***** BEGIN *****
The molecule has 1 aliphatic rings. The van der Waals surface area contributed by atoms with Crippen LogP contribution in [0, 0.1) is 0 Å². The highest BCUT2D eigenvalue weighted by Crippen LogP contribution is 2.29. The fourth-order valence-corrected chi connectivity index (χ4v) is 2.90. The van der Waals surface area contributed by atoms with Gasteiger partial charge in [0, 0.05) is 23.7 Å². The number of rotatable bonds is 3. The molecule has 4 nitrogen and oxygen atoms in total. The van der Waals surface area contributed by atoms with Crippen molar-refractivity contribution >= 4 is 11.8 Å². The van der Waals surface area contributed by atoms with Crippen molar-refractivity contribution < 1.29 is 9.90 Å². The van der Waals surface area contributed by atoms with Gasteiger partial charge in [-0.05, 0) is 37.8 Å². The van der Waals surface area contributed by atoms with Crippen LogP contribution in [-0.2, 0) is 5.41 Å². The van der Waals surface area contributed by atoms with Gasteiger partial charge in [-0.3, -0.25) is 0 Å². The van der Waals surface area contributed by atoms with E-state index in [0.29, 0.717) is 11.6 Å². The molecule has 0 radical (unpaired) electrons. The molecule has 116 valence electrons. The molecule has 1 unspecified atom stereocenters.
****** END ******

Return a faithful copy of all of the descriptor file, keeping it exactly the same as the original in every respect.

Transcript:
The molecule has 1 aliphatic rings. The van der Waals surface area contributed by atoms with Crippen LogP contribution in [0, 0.1) is 0 Å². The highest BCUT2D eigenvalue weighted by Crippen LogP contribution is 2.29. The fourth-order valence-corrected chi connectivity index (χ4v) is 2.90. The van der Waals surface area contributed by atoms with Gasteiger partial charge in [0, 0.05) is 23.7 Å². The number of rotatable bonds is 3. The molecule has 4 nitrogen and oxygen atoms in total. The van der Waals surface area contributed by atoms with Crippen molar-refractivity contribution >= 4 is 11.8 Å². The van der Waals surface area contributed by atoms with Crippen molar-refractivity contribution < 1.29 is 9.90 Å². The van der Waals surface area contributed by atoms with Gasteiger partial charge in [-0.05, 0) is 37.8 Å². The van der Waals surface area contributed by atoms with Crippen LogP contribution in [-0.2, 0) is 5.41 Å². The van der Waals surface area contributed by atoms with Gasteiger partial charge in [-0.3, -0.25) is 0 Å². The van der Waals surface area contributed by atoms with E-state index in [0.29, 0.717) is 11.6 Å². The molecule has 0 radical (unpaired) electrons. The molecule has 116 valence electrons. The molecule has 1 unspecified atom stereocenters.